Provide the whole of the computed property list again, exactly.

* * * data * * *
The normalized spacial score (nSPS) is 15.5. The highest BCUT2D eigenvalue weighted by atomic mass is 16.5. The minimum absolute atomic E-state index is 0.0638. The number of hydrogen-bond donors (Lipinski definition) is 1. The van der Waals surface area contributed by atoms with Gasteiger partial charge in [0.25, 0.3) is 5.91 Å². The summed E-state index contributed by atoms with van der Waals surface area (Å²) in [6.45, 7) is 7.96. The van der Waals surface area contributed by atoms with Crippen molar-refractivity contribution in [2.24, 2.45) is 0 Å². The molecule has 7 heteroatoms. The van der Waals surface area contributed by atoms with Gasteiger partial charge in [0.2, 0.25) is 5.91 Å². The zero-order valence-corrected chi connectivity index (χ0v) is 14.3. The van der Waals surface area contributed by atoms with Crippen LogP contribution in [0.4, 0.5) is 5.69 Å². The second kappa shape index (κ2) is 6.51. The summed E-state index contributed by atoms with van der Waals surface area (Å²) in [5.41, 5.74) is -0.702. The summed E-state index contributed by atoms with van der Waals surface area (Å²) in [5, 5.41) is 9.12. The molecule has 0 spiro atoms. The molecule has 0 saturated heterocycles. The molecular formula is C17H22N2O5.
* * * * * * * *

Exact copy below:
The normalized spacial score (nSPS) is 15.5. The highest BCUT2D eigenvalue weighted by atomic mass is 16.5. The minimum absolute atomic E-state index is 0.0638. The number of hydrogen-bond donors (Lipinski definition) is 1. The van der Waals surface area contributed by atoms with Gasteiger partial charge in [0.25, 0.3) is 5.91 Å². The summed E-state index contributed by atoms with van der Waals surface area (Å²) in [6.45, 7) is 7.96. The van der Waals surface area contributed by atoms with Crippen molar-refractivity contribution in [2.24, 2.45) is 0 Å². The molecule has 7 heteroatoms. The van der Waals surface area contributed by atoms with Gasteiger partial charge in [0.2, 0.25) is 5.91 Å². The zero-order valence-corrected chi connectivity index (χ0v) is 14.3. The van der Waals surface area contributed by atoms with Crippen LogP contribution in [0.4, 0.5) is 5.69 Å². The second kappa shape index (κ2) is 6.51. The summed E-state index contributed by atoms with van der Waals surface area (Å²) in [5.41, 5.74) is -0.702. The summed E-state index contributed by atoms with van der Waals surface area (Å²) in [5, 5.41) is 9.12. The molecule has 0 spiro atoms. The molecule has 0 saturated heterocycles. The molecular formula is C17H22N2O5.